Research released this week by research agency BVA BRDC has revealed the tenant demand across the whole of the UK is at its highest level since they began tracking it in 2011. Demand is high because the volume of available rental stock on the open market has dropped dramatically over the last 12 months. The BBC have started work with industry body Propertymark to investigate what lies behind the shortage of rental stock.
From our point of view, there are a number of factors behind the reduction of available rental stock.
Red hot sales market takes potential stock out of rental sector
The one factor that has had the biggest impact in the short-term is the red hot property sales market. This has led to some landlords making the decision to sell their rental properties but it’s probably had an even bigger impact on new landlord entrants to the market. Property owners who find themselves with a property to potentially let (due to moving home themselves or inheritance) when faced with the choice of renting or selling are choosing the option to sell currently due to the guaranteed high price return on their property from the heated sales market. Unless the sales market cools later this year, stock in the private rented sector (PRS) will continue to drop causing severe problems for potential renters, due to lack of choice, for the rest of 2022.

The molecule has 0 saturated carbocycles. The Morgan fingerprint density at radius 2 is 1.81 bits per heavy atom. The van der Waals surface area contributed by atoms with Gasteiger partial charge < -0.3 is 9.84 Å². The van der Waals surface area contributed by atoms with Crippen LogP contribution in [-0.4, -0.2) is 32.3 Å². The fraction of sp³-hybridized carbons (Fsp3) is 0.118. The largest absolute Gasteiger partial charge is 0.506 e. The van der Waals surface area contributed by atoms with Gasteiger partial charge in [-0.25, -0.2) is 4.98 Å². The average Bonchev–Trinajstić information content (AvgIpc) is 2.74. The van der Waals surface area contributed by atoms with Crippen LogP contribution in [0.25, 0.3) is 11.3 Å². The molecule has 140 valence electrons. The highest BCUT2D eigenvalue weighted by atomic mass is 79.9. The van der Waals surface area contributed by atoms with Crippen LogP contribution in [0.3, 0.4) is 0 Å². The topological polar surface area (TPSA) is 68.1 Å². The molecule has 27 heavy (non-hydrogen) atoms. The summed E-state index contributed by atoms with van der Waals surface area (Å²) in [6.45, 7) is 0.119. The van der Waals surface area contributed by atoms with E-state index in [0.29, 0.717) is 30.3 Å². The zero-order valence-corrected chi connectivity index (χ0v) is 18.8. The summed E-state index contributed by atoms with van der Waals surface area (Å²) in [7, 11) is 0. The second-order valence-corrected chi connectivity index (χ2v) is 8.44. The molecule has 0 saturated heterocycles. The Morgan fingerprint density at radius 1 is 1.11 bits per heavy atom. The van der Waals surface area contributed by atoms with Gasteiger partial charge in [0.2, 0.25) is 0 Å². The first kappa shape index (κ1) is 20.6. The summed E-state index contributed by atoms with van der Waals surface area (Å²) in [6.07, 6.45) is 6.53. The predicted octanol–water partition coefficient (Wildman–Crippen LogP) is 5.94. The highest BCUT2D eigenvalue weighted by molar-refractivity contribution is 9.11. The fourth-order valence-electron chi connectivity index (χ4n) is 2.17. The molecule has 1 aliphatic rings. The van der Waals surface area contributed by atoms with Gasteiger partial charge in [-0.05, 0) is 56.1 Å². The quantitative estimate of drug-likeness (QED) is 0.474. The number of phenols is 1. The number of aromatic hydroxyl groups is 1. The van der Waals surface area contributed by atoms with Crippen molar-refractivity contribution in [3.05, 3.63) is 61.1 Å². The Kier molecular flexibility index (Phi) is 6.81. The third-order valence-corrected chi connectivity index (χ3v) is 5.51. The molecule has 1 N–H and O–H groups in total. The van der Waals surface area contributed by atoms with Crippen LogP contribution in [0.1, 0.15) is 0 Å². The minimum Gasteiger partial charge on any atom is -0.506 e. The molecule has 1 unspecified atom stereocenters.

Tax changes and stricter rules on landlords
Landlords are under tougher tax rules now than ever before and new legislation has been introduced consistently over recent years making being a landlord that little bit more expensive and slightly increasing the risks for landlords. This is a longer-term trend than the hot sales market and means the PRS is going through a much longer phase of plateauing or shrinking stock levels.
Upcoming new legislation will exacerbate the stock shortage
The Scottish Government (SG) has just closed its consultation on a new draft strategy for the rental sector that will accelerate the trend of fewer new landlords coming to the sector. The SG is putting its faith in institutional investment (e.g. pension funds) to solve the stock problem but the numbers in the pipeline and the timescales are not going to solve the current shortage. Further changes to the PRS in Scotland look likely to include changes to rules for tenants to have pets, redecorate/personalise properties and some form of rent controls. This will have a negative impact on the number of future new landlords in the market so where things are headed over the long-term is not clear but it looks likely there will be an undercurrent of shrinking stock levels in the PRS for years ahead.
This is good news for potential landlords who will benefit from high occupancies and rent levels but competition between tenants for quality rental properties is going to continue and probably increase in intensity if something doesn’t happen to change the current direction of travel on stock levels.